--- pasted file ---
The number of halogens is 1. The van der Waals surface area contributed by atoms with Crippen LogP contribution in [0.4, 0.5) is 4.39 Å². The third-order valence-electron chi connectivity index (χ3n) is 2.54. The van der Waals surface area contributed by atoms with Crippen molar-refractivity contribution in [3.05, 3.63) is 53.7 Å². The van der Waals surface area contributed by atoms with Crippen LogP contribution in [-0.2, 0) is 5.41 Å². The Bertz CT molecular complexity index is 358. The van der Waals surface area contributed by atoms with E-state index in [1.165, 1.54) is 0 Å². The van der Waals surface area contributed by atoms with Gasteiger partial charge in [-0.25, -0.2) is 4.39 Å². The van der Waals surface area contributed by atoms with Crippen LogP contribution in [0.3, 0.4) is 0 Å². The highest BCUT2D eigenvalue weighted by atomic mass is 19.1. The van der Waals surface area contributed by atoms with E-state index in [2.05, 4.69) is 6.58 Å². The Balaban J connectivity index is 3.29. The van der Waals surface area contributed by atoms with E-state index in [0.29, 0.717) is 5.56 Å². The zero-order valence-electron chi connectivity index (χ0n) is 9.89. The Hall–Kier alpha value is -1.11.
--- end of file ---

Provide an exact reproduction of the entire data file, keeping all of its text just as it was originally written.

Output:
The number of halogens is 1. The van der Waals surface area contributed by atoms with Crippen LogP contribution in [0.4, 0.5) is 4.39 Å². The third-order valence-electron chi connectivity index (χ3n) is 2.54. The van der Waals surface area contributed by atoms with Crippen molar-refractivity contribution in [3.05, 3.63) is 53.7 Å². The van der Waals surface area contributed by atoms with Crippen LogP contribution in [-0.2, 0) is 5.41 Å². The Bertz CT molecular complexity index is 358. The van der Waals surface area contributed by atoms with E-state index in [1.165, 1.54) is 0 Å². The van der Waals surface area contributed by atoms with Gasteiger partial charge in [-0.25, -0.2) is 4.39 Å². The van der Waals surface area contributed by atoms with Crippen LogP contribution in [0.3, 0.4) is 0 Å². The highest BCUT2D eigenvalue weighted by atomic mass is 19.1. The van der Waals surface area contributed by atoms with E-state index in [2.05, 4.69) is 6.58 Å². The Balaban J connectivity index is 3.29. The van der Waals surface area contributed by atoms with E-state index in [0.29, 0.717) is 5.56 Å². The zero-order valence-electron chi connectivity index (χ0n) is 9.89. The Hall–Kier alpha value is -1.11.